Keeping up with the growth was a big problem. Our informal management style worked well when eighty people were focused on getting 4.0 out the door, but it was breaking down under the weight of all the new people we had to hire. Crisis growth worked fine for office space and computers, and management by luncheons helped improve the communications between departments, but our biggest problems had to do with how they operated. Each department had the freedom to design its own organization and set its own policies. With everyone solving their problems by trial and error, we had all kinds of inefficiencies creeping into the organization. The orders department, for example, always seemed to keep a copier running full time. When I looked into the reasons, it turned out they were making a lot of extra copies of invoices so they could file them by invoice number, by customer, and by product. When asked why, they were not sure, except that it had always been done that way. To make a point, I threw one full set in the trash and told them to call me if they ever missed the extra copies.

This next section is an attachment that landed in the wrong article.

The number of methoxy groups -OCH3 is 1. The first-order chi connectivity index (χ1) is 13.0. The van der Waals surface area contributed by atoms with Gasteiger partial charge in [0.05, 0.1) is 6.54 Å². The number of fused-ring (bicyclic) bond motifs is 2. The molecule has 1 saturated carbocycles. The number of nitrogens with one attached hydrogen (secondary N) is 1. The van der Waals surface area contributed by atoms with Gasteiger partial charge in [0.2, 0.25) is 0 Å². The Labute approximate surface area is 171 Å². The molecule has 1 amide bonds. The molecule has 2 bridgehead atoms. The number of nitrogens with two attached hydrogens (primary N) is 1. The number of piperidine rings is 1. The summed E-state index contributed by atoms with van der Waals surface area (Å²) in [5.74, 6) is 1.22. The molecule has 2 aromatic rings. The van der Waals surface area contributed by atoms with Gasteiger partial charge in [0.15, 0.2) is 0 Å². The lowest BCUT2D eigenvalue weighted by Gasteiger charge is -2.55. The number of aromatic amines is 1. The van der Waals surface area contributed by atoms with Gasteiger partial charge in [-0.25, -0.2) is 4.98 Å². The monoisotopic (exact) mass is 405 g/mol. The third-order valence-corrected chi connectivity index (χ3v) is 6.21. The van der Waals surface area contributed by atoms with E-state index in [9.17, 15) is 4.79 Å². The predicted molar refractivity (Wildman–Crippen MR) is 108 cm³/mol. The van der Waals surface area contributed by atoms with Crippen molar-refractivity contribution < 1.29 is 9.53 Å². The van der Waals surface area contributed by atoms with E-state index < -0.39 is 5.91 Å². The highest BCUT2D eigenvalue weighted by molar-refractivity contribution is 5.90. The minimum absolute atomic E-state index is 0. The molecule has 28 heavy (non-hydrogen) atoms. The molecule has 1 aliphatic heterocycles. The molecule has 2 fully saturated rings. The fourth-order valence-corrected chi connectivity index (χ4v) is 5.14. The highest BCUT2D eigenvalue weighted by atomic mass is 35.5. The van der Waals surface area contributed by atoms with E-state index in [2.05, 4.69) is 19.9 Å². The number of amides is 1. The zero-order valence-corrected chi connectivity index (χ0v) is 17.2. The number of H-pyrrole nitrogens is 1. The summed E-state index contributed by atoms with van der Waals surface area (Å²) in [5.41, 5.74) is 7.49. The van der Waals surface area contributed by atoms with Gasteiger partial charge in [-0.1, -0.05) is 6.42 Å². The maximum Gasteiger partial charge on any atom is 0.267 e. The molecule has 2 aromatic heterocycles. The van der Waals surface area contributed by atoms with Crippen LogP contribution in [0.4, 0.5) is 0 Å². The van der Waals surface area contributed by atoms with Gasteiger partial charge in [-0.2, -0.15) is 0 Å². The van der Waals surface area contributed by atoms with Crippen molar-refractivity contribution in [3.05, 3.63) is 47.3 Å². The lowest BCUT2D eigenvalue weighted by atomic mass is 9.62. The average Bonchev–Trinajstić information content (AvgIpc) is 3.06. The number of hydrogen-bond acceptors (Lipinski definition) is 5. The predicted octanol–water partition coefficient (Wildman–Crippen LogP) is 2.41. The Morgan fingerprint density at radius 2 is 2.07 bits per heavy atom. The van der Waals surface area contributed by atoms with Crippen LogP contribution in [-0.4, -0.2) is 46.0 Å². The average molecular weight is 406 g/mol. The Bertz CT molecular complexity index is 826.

As we added people to the company, we generally tried to keep our organization flat, but the number of managers we used varied considerably from department to department. Our developers, for example, had a very flat organization--all of them answered directly to Alan Ashton. At the other extreme, the customer support department had seventeen employees, of which more than half were managers or assistant managers.